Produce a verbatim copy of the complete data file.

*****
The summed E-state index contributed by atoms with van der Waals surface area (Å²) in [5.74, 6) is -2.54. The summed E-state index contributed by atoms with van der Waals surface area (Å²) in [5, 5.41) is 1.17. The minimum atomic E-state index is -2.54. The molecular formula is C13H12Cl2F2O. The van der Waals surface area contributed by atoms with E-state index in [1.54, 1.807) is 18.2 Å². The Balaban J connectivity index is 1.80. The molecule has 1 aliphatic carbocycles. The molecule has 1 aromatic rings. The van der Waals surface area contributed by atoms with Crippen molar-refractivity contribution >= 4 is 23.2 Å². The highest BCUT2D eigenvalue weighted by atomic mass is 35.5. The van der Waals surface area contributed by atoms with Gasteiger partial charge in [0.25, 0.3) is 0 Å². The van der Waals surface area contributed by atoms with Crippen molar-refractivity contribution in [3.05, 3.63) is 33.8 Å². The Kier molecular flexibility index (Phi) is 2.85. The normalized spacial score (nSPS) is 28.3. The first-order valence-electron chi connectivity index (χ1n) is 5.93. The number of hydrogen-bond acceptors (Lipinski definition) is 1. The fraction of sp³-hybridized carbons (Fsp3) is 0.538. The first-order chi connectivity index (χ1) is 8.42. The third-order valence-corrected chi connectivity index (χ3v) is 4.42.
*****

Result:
The summed E-state index contributed by atoms with van der Waals surface area (Å²) in [5.74, 6) is -2.54. The summed E-state index contributed by atoms with van der Waals surface area (Å²) in [5, 5.41) is 1.17. The minimum atomic E-state index is -2.54. The molecular formula is C13H12Cl2F2O. The van der Waals surface area contributed by atoms with E-state index in [1.54, 1.807) is 18.2 Å². The Balaban J connectivity index is 1.80. The molecule has 1 aliphatic carbocycles. The molecule has 1 aromatic rings. The van der Waals surface area contributed by atoms with Crippen molar-refractivity contribution >= 4 is 23.2 Å². The highest BCUT2D eigenvalue weighted by atomic mass is 35.5. The van der Waals surface area contributed by atoms with Gasteiger partial charge in [0.25, 0.3) is 0 Å². The van der Waals surface area contributed by atoms with Crippen molar-refractivity contribution in [3.05, 3.63) is 33.8 Å². The Kier molecular flexibility index (Phi) is 2.85. The normalized spacial score (nSPS) is 28.3. The first-order valence-electron chi connectivity index (χ1n) is 5.93. The number of hydrogen-bond acceptors (Lipinski definition) is 1. The fraction of sp³-hybridized carbons (Fsp3) is 0.538. The first-order chi connectivity index (χ1) is 8.42. The third-order valence-corrected chi connectivity index (χ3v) is 4.42.